Why then is this cost not passed onto the landowner if they are benefitting from it?
DSE data base fails kangaroos and threatened species
In Victoria 2006, Exec Director Dr Ian Miles arranged for Department of Sustainability and Environment (DSE) Adrian Moorrees, Project Manager, Actions for Biodiversity Conservation (ABC), Biodiversity and Ecosystem Services Division to demonstrate to AWPC, the DSE Actions Biodiversity Conservation (ABC) Data Base system. We discovered that “DSE uses an inadequate Victoria-wide definition of ‘threatened’ which means that local populations can be extinguished without sounding the alarm so long as some numbers remain for the whole state ; pockets where animals appear numerous, due to fragmented populations trapped in small areas, are not assigned official ‘threatened’ status. Little effective tab is kept of numbers. More and more native species simply vanish, Sheila Newman, Environmental and Land Use Planning Sociologist for the Australian Wildlife Protection Council.
In Hamilton the west of the state, will argue that every other state has Environment Australia-approved management plans to harvest kangaroos for export. But in Victoria kangaroos are culled only for damage control. Annually, 9000-30,000 animals are authorised to be destroyed. The council will argue there is a potential commercial use for these kangaroo products, but current regulations did not allow culled kangaroos to be moved from where they died.
Ms Wolf-Tasker said it was "wonderful to see a council being pro-active on this''. "We've used kangaroo meat here for a decade but because of Victoria's rule we have to buy it from South Australia, despite kangaroos being culled here,'' she said. "Kangaroo is a great, healthy product. "It is has a more gamey flavour and is one of the last wild foods. "It is wonderful to use it with locally-grown indigenous plants from this area, such as the mountain pepper.'' Ms Wolf-Tasker said consumers increasingly wanted to know where their meat came from and kangaroo was a very popular, "natural, wild food''.
Despite concerns raised by some animal rights groups over using kangaroo meat for human consumption, Ms Wolf-Tasker said if the "necessary culling was properly regulated, using the meat for human consumption could prevent the waste of what is a very good product''. She said kangaroos needed to be culled when in plague proportions because they "caused havoc on farms and in the local environment''. A spokeswoman for Environment Minister Ryan Smith said yesterday the State Government was evaluating the feasibility of commercial harvesting of wild kangaroos with advice from the Department of Primary Industries. "We will await the outcome of that work before making decision about possible changes to regulation to allow commercial kangaroo harvesting,'' she said.
THINKK, the think tank for kangaroos, based at the University of Technology Sydney and supported by Voiceless, released two reports late last year examining the killing of kangaroos in Australia. Each year over three million kangaroos are ‘harvested’ and over a million joeys are killed as part of the commercial industry. This is the largest land-based slaughter of wildlife in the world.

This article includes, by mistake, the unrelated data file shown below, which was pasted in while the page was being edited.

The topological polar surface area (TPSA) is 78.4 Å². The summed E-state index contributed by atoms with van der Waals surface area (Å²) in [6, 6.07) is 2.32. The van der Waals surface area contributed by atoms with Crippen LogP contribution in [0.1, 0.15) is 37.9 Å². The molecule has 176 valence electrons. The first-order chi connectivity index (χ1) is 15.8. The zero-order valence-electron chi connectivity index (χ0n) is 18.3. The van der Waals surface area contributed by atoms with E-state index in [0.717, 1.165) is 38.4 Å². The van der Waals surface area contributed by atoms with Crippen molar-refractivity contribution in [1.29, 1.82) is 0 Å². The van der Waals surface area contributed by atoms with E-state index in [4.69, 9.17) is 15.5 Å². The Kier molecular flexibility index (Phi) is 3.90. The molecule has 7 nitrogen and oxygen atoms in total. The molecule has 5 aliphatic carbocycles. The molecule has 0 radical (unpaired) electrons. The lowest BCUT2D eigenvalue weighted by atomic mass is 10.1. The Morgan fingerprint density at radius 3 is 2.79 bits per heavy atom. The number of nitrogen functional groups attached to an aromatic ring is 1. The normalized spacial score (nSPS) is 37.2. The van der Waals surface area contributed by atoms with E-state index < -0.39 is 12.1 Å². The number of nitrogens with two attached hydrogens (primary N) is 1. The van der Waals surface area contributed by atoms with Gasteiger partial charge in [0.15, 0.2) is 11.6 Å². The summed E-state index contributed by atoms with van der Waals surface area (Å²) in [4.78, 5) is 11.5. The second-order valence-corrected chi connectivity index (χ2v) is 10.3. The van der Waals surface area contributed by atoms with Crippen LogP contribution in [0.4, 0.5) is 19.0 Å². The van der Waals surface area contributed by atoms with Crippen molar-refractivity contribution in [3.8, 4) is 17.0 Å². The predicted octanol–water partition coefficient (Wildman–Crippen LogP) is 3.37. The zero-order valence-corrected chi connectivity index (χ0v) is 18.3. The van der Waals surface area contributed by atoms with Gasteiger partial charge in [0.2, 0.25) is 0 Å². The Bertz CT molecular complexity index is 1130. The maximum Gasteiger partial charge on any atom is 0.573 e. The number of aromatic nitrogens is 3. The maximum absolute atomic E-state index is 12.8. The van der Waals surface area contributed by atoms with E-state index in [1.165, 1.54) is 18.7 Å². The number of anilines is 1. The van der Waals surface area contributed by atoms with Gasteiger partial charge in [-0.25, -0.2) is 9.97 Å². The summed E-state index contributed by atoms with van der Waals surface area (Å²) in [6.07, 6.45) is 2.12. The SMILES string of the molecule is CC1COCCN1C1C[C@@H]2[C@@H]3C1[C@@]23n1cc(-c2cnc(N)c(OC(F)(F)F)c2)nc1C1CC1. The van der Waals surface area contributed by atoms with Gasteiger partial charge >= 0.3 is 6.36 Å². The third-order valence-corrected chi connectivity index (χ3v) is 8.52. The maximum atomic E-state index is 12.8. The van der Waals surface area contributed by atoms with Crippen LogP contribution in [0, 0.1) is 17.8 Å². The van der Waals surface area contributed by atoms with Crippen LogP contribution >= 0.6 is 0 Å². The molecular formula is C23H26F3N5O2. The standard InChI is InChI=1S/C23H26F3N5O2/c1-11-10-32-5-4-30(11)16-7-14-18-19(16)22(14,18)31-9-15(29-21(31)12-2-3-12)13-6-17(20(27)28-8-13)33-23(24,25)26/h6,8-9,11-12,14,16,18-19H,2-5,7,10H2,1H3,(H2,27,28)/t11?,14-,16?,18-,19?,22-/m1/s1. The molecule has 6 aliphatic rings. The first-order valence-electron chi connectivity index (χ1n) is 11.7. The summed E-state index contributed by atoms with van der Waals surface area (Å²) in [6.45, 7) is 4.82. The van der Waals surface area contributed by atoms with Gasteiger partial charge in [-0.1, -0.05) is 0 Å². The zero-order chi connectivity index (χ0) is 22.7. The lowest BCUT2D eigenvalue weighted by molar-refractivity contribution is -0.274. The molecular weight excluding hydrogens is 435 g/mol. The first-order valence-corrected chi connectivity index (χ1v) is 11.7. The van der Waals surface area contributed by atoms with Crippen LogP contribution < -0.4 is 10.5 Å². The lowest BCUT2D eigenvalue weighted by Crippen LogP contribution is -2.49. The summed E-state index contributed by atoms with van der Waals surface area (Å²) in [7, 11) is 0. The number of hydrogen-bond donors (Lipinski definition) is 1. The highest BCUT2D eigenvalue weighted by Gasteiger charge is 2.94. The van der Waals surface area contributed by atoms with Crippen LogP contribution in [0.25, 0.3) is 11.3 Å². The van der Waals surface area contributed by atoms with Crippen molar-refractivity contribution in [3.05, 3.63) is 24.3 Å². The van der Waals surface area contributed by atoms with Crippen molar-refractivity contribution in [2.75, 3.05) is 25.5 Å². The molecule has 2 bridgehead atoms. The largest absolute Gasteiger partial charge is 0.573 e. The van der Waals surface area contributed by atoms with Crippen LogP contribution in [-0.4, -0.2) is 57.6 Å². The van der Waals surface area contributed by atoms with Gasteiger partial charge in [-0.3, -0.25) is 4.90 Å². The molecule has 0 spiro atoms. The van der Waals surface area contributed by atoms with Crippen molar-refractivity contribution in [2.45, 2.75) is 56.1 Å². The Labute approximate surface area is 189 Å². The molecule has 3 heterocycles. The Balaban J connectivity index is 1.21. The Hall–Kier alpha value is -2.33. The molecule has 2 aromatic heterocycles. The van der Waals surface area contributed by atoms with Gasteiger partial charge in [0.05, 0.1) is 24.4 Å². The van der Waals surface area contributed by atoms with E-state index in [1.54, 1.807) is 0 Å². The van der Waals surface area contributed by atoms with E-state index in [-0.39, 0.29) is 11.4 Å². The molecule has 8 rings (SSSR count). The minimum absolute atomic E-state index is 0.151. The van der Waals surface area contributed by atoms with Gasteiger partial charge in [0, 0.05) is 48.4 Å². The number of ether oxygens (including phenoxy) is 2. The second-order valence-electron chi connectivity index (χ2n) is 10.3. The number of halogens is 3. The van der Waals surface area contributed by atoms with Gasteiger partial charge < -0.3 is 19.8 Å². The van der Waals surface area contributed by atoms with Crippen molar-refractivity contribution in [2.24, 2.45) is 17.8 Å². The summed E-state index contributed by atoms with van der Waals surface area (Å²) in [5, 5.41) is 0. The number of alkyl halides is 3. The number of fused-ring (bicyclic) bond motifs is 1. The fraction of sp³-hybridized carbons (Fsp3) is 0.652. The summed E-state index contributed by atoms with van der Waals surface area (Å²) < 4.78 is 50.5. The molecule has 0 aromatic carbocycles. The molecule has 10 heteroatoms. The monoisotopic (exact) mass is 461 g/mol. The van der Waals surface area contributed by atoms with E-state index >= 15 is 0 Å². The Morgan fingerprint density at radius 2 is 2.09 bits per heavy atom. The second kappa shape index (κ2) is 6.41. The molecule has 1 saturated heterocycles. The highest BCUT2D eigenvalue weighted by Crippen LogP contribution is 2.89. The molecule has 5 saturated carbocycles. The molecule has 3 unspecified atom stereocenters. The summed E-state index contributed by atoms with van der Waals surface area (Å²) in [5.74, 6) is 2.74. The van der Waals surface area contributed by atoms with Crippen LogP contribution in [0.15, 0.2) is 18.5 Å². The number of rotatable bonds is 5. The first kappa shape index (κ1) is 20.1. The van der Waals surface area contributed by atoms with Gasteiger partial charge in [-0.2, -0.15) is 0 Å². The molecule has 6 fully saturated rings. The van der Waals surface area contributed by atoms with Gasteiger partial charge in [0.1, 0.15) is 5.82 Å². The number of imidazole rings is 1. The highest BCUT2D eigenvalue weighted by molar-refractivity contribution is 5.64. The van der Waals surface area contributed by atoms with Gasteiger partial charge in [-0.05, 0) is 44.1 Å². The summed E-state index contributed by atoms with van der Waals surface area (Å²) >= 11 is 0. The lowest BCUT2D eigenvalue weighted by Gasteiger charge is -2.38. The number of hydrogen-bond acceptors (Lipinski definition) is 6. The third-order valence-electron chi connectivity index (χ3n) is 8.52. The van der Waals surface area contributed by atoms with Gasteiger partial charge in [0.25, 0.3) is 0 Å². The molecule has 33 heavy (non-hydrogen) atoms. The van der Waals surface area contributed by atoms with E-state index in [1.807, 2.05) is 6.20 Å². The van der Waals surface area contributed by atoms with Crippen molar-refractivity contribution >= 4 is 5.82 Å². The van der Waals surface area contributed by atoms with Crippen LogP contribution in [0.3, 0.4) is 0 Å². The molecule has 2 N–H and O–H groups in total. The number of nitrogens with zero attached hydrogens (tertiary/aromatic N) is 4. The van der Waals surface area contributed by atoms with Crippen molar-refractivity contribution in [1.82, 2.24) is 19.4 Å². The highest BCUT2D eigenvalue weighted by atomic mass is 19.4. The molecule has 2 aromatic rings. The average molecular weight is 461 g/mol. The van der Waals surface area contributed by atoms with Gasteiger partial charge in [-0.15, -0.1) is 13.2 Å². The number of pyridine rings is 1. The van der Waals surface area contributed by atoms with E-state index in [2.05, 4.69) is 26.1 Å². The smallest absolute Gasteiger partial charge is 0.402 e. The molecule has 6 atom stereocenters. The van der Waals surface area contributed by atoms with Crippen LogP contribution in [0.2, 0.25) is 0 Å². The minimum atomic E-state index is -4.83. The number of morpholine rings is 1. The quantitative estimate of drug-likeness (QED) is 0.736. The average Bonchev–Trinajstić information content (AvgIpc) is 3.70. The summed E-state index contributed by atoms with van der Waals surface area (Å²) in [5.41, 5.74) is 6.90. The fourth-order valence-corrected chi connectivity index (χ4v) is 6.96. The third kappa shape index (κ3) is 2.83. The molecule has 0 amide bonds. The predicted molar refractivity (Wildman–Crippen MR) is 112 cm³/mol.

The reports, titled “Advocating kangaroo meat: towards ecological benefit or plunder?” and “Shooting our wildlife: An analysis of the law and policy governing the killing of kangaroos”, conclude that:
emerging science indicates that kangaroos are not pests;
over 20 years of harvesting kangaroos has had no demonstrable environmental benefit;
increased consumption of kangaroo meat by humans is likely to place kangaroo populations at risk;
State governments once treated kangaroos as agricultural pests yet today they are treated as a resource;
The current law is a form of legalised cruelty.
Please download the reports by following this link. http://www.voiceless.org.au/About_Us/Misc/THINKK_the_think_tank_for_kangaroos.html
For additional information about THINKK, please visit their website at http://thinkkangaroos.uts.edu.au.
From Conservation to Exploitation in South Australia
“In any wild animal if you disrupt in a short period of time the normal reproduction processes that have evolved over tens of thousands of years you are in danger of putting the species at risk. Precedents have been set in other parts of the world where large populations of a species ( seals. Bison, wolves etc) have faced extinction after widespread and destructive ‘culling’ programs. Many of these species suffered incursion of exotic bacterias and viruses when their populations contained a critical and unsustainable gene pool.
To be able to undertake the largest wildlife slaughter in the world today it was necessary to undertake a long and sustained program of misinformation within Australia to convince the community that these animals are in plague proportions throughout the country areas of Australia. This was achieved by presenting he animal as a “resource” that needed to be exploited. A program of ‘shoot and let lie’ would have avoided the introduction of commercial pressures (COOMA, ACT and surrounds + MUDGEE and surrounds) on the wild animals and forced the introduction of the less destructive commercial ‘alternative’.
Where farmers and pastoralists (with sheep, cattle and crops) are in competition with any native animal, the government administrators always favour the land owner. Whatever native animal is involved, that animal is marked for destruction.
There are many examples of this entrenched ‘destructive culture’, now being undertaken in South Australia.” Source: Chapter ‘From Conservation to Exploitation in South Australia’ by Doug Reilly Macropod expert in the AWPC 1999 publication, The Kangaroo BetrayedHill of Content, Melbourne, p.37.
Maryland Wilson President
Vivienne Ortega Vice President
Cienwen Hickey Research
Sheila Newman Environmental Sociologist Land Use Planner